Monday, April 23, 2007

Sunday 22nd April


12 09.387 N
68 16.822 W

Another one of those 08.00hr starts. We planned on arriving in Bonaire early afternoon so that we could pick up a mooring in daylight. Overnight the wind had died away to nothing so as we hauled up our anchor and began to motor away from our overnight anchorage we discussed tactics for the trip with Dale and Lorie. We all agreed that to get there we were going to have to motor sail. We hoisted our main sail and were managing 6 knots with it and the motor, it was just enough. Dale wanted to run his generator for a while so he tried to goose wing his sails and turned his motor off, the result was a slow and wallowing ride; he eventually hauled in the sails, turned off the generator and motored for most of the trip. Just for a laugh we threw the fishing line in the water again, we nearly had heart attacks when the peg flew off the rail and the last of the line vanished off the back end. Gerry said words which I can’t begin to repeat here but the gist of it was what were we going to do with more fish? He tugged on the line and said that there was something on it so he slowed the boat down and I began to haul in the line. As the lure came into view we both laughed and breathed a sigh of relief we had cleanly hooked a piece of rope! I dragged it up and unhooked it then released it back to the deep. We decided not to tempt fate any further and reeled the line in and packed it away for the rest of the trip. The wind was all over the place but not where we were – we motored for a while, flew the jib for a while and then when we finally turned around the southern bottom end of Bonaire we managed to fly both the jib and the main for the last hour and a half of the trip. As we went along the coast to Kralendijk we noticed the restored slave huts (restored for historic purposes) and the huge mountains of salt. Bonaire has 2 main industries – salt production and tourism. We could understand both, the salt flats are huge and the waters around Bonaire are to be seen to be believed, they are just magnificent – clear blue of every shade imaginable. We hauled our jib in and then dropped our main when we reached the commercial dock as the mooring field was just behind it. Bonaire has a huge mooring field and you aren’t allowed to anchor anywhere – you must use a mooring. We motored to a mooring and a couple of men in a dinghy helped us to tie on to it, it turned out they were our neighbours – from Denmark. Dale and Lorie moored a little way away from us and once we were all settled in we all dinked into the nearest bar for a drink followed by an early dinner. Conversation was a bit slow; we were all tired after a day of sailing/ motoring, salt air and sun. It was going to be an early night for all of us. The checking in would be a thing for the morning.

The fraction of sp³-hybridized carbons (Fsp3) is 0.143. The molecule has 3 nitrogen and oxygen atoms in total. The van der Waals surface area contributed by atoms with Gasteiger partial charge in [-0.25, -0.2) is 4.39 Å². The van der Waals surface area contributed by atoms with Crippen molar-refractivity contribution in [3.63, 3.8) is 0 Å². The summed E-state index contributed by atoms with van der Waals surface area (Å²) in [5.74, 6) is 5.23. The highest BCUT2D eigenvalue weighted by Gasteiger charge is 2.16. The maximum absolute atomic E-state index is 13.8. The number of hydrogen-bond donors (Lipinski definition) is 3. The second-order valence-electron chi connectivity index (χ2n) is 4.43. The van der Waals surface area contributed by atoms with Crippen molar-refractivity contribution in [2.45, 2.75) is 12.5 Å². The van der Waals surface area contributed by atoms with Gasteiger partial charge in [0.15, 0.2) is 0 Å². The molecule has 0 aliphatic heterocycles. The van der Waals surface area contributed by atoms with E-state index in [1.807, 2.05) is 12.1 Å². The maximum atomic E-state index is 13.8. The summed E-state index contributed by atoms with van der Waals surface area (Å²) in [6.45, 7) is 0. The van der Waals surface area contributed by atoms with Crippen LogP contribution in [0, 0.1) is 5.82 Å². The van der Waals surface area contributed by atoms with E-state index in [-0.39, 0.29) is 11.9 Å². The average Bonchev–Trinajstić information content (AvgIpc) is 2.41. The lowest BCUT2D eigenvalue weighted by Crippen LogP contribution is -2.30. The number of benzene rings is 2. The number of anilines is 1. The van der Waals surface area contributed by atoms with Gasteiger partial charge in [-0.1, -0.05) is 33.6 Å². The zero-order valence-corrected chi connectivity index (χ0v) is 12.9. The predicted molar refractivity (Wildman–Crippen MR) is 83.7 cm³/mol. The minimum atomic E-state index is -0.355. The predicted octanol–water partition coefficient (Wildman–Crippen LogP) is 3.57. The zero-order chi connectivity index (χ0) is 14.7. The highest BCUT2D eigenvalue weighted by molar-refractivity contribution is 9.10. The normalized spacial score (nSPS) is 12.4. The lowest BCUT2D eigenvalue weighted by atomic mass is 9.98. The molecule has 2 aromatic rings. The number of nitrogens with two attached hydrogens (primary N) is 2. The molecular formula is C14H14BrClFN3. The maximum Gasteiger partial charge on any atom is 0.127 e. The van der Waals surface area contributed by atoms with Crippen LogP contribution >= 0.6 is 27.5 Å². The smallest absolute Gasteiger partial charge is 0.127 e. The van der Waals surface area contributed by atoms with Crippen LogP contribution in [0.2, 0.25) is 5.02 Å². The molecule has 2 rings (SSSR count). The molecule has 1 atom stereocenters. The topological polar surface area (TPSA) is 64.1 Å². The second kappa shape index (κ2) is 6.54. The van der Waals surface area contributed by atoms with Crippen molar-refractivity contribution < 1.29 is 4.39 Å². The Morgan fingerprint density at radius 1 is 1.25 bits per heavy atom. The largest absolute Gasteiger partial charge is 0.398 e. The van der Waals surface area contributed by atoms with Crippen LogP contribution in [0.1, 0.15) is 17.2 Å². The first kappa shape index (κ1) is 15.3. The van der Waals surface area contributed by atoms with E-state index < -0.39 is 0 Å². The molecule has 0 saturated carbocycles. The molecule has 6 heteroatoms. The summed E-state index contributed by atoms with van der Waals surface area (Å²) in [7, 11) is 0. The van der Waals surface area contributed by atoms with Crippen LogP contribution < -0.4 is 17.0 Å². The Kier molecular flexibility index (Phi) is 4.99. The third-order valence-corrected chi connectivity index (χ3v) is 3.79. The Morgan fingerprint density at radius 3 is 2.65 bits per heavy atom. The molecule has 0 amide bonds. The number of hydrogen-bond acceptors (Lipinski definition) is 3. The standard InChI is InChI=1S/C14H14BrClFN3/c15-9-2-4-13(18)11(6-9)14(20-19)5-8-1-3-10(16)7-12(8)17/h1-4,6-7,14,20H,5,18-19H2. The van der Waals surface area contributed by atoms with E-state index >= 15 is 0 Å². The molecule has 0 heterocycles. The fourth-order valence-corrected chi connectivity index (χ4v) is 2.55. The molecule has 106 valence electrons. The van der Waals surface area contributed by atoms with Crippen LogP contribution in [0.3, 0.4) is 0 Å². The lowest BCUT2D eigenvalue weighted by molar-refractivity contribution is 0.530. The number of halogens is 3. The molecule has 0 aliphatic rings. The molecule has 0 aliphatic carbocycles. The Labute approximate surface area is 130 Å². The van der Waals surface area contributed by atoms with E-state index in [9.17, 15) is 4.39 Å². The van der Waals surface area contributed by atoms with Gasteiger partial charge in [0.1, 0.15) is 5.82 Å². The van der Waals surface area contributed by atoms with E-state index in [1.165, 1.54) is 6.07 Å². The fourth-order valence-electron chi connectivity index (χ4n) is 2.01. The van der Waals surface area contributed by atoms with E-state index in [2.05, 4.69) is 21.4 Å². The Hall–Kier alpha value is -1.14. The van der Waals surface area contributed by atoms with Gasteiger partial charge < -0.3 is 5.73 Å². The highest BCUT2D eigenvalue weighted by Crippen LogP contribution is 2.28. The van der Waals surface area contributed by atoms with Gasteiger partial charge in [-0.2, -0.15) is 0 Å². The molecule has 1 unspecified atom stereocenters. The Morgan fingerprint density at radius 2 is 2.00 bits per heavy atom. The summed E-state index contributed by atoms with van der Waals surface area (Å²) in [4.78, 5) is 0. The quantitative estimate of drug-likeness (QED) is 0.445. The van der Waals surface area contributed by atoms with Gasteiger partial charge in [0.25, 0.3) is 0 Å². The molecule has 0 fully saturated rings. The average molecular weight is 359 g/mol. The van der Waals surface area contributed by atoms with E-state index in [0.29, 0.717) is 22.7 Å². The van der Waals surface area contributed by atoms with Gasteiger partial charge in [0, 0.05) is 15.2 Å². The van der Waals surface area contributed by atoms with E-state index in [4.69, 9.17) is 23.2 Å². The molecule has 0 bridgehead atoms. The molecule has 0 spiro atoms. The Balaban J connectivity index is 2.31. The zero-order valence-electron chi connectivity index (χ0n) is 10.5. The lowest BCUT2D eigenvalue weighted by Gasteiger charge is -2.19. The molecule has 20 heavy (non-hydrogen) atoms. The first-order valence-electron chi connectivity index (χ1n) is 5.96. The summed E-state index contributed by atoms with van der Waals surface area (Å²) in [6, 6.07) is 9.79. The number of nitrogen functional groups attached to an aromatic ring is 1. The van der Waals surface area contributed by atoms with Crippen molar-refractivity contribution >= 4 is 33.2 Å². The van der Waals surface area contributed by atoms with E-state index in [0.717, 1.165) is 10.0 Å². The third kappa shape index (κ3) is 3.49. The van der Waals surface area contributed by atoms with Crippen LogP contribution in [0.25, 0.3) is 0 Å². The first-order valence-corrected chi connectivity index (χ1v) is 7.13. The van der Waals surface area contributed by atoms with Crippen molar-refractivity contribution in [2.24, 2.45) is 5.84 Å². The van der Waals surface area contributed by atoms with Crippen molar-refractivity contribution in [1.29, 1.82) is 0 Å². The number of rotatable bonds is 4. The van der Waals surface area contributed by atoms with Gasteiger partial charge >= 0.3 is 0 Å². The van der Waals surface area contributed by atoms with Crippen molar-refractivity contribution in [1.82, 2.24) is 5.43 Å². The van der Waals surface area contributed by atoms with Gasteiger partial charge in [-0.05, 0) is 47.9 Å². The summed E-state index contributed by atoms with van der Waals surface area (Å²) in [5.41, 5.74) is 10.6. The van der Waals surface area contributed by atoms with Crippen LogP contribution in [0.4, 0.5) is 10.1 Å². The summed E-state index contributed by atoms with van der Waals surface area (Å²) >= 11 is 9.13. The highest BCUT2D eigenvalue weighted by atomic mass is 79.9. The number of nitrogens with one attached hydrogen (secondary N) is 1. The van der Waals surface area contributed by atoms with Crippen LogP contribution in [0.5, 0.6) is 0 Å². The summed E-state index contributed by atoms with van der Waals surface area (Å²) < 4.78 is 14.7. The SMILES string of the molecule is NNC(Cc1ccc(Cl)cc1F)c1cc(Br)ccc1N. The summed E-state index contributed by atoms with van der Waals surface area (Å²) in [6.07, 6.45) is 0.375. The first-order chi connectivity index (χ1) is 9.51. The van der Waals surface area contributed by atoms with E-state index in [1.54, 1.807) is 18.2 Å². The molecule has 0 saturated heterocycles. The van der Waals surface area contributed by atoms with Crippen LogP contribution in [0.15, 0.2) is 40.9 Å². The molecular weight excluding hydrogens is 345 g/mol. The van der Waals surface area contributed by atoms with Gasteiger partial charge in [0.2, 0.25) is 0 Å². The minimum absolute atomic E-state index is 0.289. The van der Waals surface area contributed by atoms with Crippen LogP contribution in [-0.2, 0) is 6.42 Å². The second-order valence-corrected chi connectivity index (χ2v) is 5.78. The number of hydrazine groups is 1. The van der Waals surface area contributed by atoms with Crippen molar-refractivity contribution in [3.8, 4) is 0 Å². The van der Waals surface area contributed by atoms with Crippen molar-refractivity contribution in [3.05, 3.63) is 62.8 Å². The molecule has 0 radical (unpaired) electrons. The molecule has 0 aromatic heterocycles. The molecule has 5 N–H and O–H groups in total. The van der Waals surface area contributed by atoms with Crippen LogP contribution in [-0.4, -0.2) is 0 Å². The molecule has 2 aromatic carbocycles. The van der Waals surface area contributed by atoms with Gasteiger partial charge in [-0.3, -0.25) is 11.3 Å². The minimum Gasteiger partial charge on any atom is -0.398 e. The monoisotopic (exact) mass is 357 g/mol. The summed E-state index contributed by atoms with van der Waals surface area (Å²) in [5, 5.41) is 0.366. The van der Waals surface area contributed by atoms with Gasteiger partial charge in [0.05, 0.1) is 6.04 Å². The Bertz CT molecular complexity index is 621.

Now that we have an internet connection again I will be loading photos over the next few day so check back to April 7th to see them.



Post a Comment

<< Home